Ron has been at this for some time, growing up as “Little Ronnie Stewart” working with his family band. He first broke out as a long-time member of the Lynn Morris Band, and went to serve an apprenticeship on fiddle with the great JD Crowe when Lynn’s stroke left her unable to perform. You could say that he was born to play bluegrass music.
In most any other band, Bowman’s fiddle and banjo work would stand out as exceptional, but he graciously accepts his place as “second fiddle” (and banjo) to Ron. This allows the band to feature Stewart on both instruments, and provide them a variety they would lose otherwise. But I think it is fair to say that John’s largest contribution is as a vocalist, and his soaring tenor was one of the more remarkable aspects of the show. This is his first venture in a true band setting, though he has worked before for such luminaries as Doyle Lawson, Alison Krauss, The Isaacs and JD Crowe.
Nixon is the quiet man in the group, never addressing the audience, and getting only a single solo turn with a delightful bass break on Clinch Mountain Backstep. Like most of the best bassists in bluegrass, however, he has a deep understanding of the music, and plays all the instruments himself. This sort of knowledge allows him to support each of players as they shine, and always with a powerful tone and crisp attack. I have enjoyed his playing for many years, from his time touring with Unlimited Tradition while Harold was still in high school, through his tenure with The New South and Blue Moon Rising.
But in the end, every band will rise and fall on its singing and material, and here is where Keith Garrett is indispensable. Bluegrass has boasted of some great lead singers and some great songwriters over its relatively short history. Sometimes, they even come in one package, though that is a much shorter list. Ronnie Bowman comes to mind in recent years, and Garrett is surely cut from the same cloth. Time will tell whether his career will ascend to the same heights, but if not, it won’t be for lack of aptitude or capability.
More than once on this page, we’ve delved into the necessary ingredients for an album that stands above the rest. All it takes is a stellar recording of exceptional performances on outstanding songs. That’s a fairly simple formula, but not so easy in its execution.
On The Boxcars, you see all the elements of a near-perfect recording. The performances are what you would expect from musicians of this caliber: virtuosic yet restrained, leaning against the envelope while remaining stylistically appropriate, and both passionate and searing throughout.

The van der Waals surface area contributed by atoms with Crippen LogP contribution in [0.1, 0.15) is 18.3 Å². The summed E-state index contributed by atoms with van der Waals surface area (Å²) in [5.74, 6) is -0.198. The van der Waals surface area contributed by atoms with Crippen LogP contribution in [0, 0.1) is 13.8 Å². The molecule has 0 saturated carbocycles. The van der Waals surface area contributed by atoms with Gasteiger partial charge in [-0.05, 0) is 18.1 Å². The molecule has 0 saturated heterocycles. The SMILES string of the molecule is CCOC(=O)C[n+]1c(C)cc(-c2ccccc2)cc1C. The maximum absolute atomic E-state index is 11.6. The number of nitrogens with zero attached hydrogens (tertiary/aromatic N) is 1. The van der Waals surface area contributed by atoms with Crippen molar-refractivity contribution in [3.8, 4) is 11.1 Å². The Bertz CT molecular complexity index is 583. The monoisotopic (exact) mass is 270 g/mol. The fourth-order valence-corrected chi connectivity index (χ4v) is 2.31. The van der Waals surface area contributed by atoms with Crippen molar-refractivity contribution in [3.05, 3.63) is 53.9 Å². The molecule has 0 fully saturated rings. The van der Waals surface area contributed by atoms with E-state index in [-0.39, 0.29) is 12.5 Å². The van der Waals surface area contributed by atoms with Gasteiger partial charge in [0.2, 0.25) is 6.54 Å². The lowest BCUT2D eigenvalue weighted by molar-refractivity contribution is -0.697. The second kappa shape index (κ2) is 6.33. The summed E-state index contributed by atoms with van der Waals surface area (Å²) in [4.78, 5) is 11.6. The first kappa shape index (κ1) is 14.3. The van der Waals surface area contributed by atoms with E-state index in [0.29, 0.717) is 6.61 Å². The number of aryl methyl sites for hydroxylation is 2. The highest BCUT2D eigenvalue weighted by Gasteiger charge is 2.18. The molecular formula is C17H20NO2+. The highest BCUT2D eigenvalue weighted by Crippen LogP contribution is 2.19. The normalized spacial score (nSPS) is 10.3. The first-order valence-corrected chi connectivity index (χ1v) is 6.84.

It is the choice of songs, however, that sets this project above so much of what we’ve heard of late. 9 of the 13 tracks are band originals: 5 from Garrett and 4 from Stewart. The remainder come from such consistently strong sources as Ron Block and Marshall Wilborn, with a pair of keepers from first generation heroes Jim Eanes and Earl Taylor. They cover a wide range of “contemporary bluegrass,” with proper doses of the old home place (I Went Back Home Today and Log Cabin In The Lane) mixed in with unconventional love/relationship songs (You Can Take Your Time, Old Henry Hill and I Could Change My Mind).
For my money, the standout track is Hurtin’ Inside, a song of Garrett’s that tackles the scourge of depression, and the crippling effect it can have on its victims. The song is told in the first person, with the subject unable to figure out why his world seems so black. Anyone who has suffered from this disease, or dealt with someone who did, will recognize the emotions explored here.
Hurtin’ Inside: [http://traffic.libsyn.com/thegrasscast/hurtin_inside.mp3]
It’s a triumph for any songwriter to capture something so complex in a four minute song, especially outside of the documentary, “story song” form. Well done, Keith!
Do I like these guys? Uh… yes I do.
Do yourself a favor and catch The Boxcars live, and pick up a copy of the CD. Or do your family and friends a favor and send a few out as gifts. They are that good.